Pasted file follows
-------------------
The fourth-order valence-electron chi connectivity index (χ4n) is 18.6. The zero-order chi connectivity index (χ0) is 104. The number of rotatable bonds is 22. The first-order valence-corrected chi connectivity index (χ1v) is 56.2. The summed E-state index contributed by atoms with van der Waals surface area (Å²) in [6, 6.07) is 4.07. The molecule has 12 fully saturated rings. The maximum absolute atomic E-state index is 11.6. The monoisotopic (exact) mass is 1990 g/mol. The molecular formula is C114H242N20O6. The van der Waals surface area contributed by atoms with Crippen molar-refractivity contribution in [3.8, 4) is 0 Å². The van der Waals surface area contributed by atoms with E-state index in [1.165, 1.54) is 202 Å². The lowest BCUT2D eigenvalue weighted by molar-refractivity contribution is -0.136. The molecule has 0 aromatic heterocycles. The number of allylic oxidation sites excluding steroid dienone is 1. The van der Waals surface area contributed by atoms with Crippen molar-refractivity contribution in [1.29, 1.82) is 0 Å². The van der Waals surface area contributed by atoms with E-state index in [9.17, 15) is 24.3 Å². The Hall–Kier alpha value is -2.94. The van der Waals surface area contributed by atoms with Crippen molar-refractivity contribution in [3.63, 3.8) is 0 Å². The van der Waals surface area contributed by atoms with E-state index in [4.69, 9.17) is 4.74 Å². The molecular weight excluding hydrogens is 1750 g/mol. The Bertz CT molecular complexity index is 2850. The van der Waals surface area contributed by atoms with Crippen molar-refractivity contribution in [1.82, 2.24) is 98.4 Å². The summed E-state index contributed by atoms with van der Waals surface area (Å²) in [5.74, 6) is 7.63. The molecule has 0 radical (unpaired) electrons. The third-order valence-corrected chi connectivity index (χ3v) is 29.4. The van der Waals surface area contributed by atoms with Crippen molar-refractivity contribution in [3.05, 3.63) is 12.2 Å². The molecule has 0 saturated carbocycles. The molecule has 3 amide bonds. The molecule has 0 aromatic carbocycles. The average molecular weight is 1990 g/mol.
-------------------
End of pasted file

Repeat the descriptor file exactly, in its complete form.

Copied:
The fourth-order valence-electron chi connectivity index (χ4n) is 18.6. The zero-order chi connectivity index (χ0) is 104. The number of rotatable bonds is 22. The first-order valence-corrected chi connectivity index (χ1v) is 56.2. The summed E-state index contributed by atoms with van der Waals surface area (Å²) in [6, 6.07) is 4.07. The molecule has 12 fully saturated rings. The maximum absolute atomic E-state index is 11.6. The monoisotopic (exact) mass is 1990 g/mol. The molecular formula is C114H242N20O6. The van der Waals surface area contributed by atoms with Crippen molar-refractivity contribution in [3.8, 4) is 0 Å². The van der Waals surface area contributed by atoms with E-state index in [1.165, 1.54) is 202 Å². The lowest BCUT2D eigenvalue weighted by molar-refractivity contribution is -0.136. The molecule has 0 aromatic heterocycles. The number of allylic oxidation sites excluding steroid dienone is 1. The van der Waals surface area contributed by atoms with Crippen molar-refractivity contribution in [1.29, 1.82) is 0 Å². The van der Waals surface area contributed by atoms with E-state index in [9.17, 15) is 24.3 Å². The Hall–Kier alpha value is -2.94. The van der Waals surface area contributed by atoms with Crippen molar-refractivity contribution in [3.63, 3.8) is 0 Å². The van der Waals surface area contributed by atoms with E-state index in [4.69, 9.17) is 4.74 Å². The molecular weight excluding hydrogens is 1750 g/mol. The Bertz CT molecular complexity index is 2850. The van der Waals surface area contributed by atoms with Crippen molar-refractivity contribution in [1.82, 2.24) is 98.4 Å². The summed E-state index contributed by atoms with van der Waals surface area (Å²) in [5.74, 6) is 7.63. The molecule has 0 radical (unpaired) electrons. The third-order valence-corrected chi connectivity index (χ3v) is 29.4. The van der Waals surface area contributed by atoms with Crippen molar-refractivity contribution in [3.05, 3.63) is 12.2 Å². The molecule has 0 saturated carbocycles. The molecule has 3 amide bonds. The molecule has 0 aromatic carbocycles. The average molecular weight is 1990 g/mol.